Do I really need interval training for fitness walking results?

Interval training is great for heart health and burning calories faster while walking, but it’s not strictly necessary for best results. Interval training involves short periods of brisk walking followed by rest periods of regular walking to catch your breath. Varying your speed can burn calories faster than regular walking, allowing you to get a more efficient workout in a short time or burn even more calories in the time you have. That said, doing intervals or varying your speed isn’t the only way to get fit and burn calories. Fortunately, intervals are versatile enough that almost anyone can do them, and they’re often easier than speed or power walking for long periods of time.

We’ll cover whether interval walking is really necessary for fitness results, and how brisk walking and leisurely walking can approach interval results as well.

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Why people use interval training, or switching speeds while walking

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Alternating speeds during your walk or “interval training” (when done at regular intervals) is a popular way to increase the intensity of your exercise. When walking for weight loss or fitness, it’s common for people to look for any advantage that they can get to get the most of the time they have to walk. Interval training is great for cardiovascular fitness, and it burns calories faster than steady state walking meaning that you can get your workout done faster.

Fast, intense walking can be tough because it’s easy to burn yourself out early in the walk and be unable to maintain the pace. You may find yourself having to take breaks or cut your speed to rest up. Interval training is actually doing precisely that, only intentionally! Walk at a very brisk pace for a short time, then slow down to rest and recover. You can be creative and set intervals however you like – 30 seconds on and 2 minutes off, 1 minute on and one minute off or whatever works for you.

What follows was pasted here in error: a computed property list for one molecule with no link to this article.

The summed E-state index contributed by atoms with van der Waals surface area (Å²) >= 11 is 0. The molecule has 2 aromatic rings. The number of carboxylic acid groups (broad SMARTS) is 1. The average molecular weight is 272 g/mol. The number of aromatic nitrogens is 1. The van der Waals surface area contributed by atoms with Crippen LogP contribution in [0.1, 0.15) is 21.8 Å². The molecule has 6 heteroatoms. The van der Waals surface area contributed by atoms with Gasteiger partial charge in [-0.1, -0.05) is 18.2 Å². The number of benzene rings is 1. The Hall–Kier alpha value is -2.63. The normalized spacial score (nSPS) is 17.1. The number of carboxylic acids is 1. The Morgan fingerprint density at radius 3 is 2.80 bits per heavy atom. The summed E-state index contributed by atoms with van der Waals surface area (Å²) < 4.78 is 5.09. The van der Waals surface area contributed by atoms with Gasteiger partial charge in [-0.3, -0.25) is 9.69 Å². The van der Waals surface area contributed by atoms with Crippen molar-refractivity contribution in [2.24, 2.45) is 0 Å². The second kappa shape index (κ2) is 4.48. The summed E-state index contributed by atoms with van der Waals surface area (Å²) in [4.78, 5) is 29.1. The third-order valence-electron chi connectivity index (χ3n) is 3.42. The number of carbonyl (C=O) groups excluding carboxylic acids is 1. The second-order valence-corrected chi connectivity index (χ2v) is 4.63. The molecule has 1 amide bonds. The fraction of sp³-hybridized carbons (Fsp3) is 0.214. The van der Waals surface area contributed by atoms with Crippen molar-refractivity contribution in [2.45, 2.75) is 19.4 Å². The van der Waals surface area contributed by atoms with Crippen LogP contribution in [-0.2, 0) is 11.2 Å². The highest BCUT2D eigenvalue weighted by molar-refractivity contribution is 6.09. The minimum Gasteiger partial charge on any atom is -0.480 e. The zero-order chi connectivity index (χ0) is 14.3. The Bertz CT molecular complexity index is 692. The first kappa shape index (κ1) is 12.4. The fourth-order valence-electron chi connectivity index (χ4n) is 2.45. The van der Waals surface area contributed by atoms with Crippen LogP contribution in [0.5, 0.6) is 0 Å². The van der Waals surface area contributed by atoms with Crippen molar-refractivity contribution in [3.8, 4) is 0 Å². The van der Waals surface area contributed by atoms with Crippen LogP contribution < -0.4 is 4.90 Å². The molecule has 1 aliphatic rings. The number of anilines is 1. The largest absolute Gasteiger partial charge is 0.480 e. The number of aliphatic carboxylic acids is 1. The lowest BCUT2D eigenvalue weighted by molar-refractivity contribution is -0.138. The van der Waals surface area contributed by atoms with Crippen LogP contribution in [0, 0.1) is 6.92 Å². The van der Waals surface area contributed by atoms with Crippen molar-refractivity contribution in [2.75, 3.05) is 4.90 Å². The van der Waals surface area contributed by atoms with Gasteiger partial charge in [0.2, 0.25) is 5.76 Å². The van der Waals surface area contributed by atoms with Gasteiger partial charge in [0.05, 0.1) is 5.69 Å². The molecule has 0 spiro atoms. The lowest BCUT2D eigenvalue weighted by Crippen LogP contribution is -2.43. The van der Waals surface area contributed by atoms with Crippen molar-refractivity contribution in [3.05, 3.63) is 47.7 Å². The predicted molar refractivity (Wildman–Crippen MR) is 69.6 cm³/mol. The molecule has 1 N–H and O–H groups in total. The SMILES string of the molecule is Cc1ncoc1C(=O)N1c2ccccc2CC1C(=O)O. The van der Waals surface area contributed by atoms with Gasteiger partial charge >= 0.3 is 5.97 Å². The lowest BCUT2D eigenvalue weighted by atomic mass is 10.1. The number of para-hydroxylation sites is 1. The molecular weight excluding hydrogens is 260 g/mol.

You’ll get the benefit of hard, intense exercise without having to maintain it for a long time in a row. Studies on interval training often focus on high intensity interval training (HIIT), which involves doing very intense exercise in short bursts followed by longer periods of recovery. That includes maximum or near maximum effort, like running at a dead sprint or doing intense fitness moves. Your calorie burn from interval walking will depend on just how intense you’re getting on your fast intervals. Varying your pace can still increase your calorie burn and add a fun challenge to your walks, however.

Is there anything wrong with walking at a steady speed?

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There’s absolutely nothing wrong with fitness walking at a constant speed. Speed walking or regular brisk walking is a great way to burn calories and get fit as well. Even if you’re not intentionally walking intervals, you may need to adjust your speed during your walks depending on your energy level and where you happen to be in your route. Keeping up a consistent, fast pace takes practice and trial and error to pace yourself correctly. 

One of the main benefits of interval training is that you can burn the same amount of calories in a shorter amount of time, with the added intensity that it brings. You can duplicate the benefits of interval training by just walking longer periods of time, or increasing the pace of your walks. For intense HIIT at near maximum intensity you’d need to do about 50 minutes of steady cardio to match 20 minutes of HIIT. Fitness walking intervals will probably not be anywhere near that intense, so you won’t need quite as long to match the calorie burn from intervals.